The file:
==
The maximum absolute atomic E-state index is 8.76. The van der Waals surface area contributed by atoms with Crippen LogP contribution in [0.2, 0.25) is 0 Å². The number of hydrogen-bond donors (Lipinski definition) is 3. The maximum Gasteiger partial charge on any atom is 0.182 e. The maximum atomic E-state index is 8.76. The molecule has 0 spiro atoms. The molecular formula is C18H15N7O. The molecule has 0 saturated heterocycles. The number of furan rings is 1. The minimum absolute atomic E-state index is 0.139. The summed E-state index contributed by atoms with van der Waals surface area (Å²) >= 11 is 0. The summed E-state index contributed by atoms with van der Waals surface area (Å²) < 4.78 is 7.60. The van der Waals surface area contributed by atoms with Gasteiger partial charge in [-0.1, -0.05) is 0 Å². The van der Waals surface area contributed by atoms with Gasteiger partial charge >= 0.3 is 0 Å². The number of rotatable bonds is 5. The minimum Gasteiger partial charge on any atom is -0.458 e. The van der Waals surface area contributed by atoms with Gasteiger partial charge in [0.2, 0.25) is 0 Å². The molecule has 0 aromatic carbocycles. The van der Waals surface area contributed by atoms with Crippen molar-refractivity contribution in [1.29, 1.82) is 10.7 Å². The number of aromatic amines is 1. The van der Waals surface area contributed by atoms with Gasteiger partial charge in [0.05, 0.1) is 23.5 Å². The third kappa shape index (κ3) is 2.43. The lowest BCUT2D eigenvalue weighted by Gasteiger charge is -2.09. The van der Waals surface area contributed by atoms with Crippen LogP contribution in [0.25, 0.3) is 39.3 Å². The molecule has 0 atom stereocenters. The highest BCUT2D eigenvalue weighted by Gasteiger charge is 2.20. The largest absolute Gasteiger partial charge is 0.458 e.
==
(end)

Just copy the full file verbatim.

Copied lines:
The maximum absolute atomic E-state index is 8.76. The van der Waals surface area contributed by atoms with Crippen LogP contribution in [0.2, 0.25) is 0 Å². The number of hydrogen-bond donors (Lipinski definition) is 3. The maximum Gasteiger partial charge on any atom is 0.182 e. The maximum atomic E-state index is 8.76. The molecule has 0 spiro atoms. The molecular formula is C18H15N7O. The molecule has 0 saturated heterocycles. The number of furan rings is 1. The minimum absolute atomic E-state index is 0.139. The summed E-state index contributed by atoms with van der Waals surface area (Å²) >= 11 is 0. The summed E-state index contributed by atoms with van der Waals surface area (Å²) < 4.78 is 7.60. The van der Waals surface area contributed by atoms with Gasteiger partial charge in [-0.1, -0.05) is 0 Å². The van der Waals surface area contributed by atoms with Gasteiger partial charge >= 0.3 is 0 Å². The number of rotatable bonds is 5. The minimum Gasteiger partial charge on any atom is -0.458 e. The van der Waals surface area contributed by atoms with Gasteiger partial charge in [0.2, 0.25) is 0 Å². The molecule has 0 aromatic carbocycles. The van der Waals surface area contributed by atoms with Crippen molar-refractivity contribution in [1.29, 1.82) is 10.7 Å². The number of aromatic amines is 1. The van der Waals surface area contributed by atoms with Gasteiger partial charge in [0.05, 0.1) is 23.5 Å². The third kappa shape index (κ3) is 2.43. The lowest BCUT2D eigenvalue weighted by Gasteiger charge is -2.09. The van der Waals surface area contributed by atoms with Crippen LogP contribution in [0.25, 0.3) is 39.3 Å². The molecule has 0 atom stereocenters. The highest BCUT2D eigenvalue weighted by Gasteiger charge is 2.20. The largest absolute Gasteiger partial charge is 0.458 e.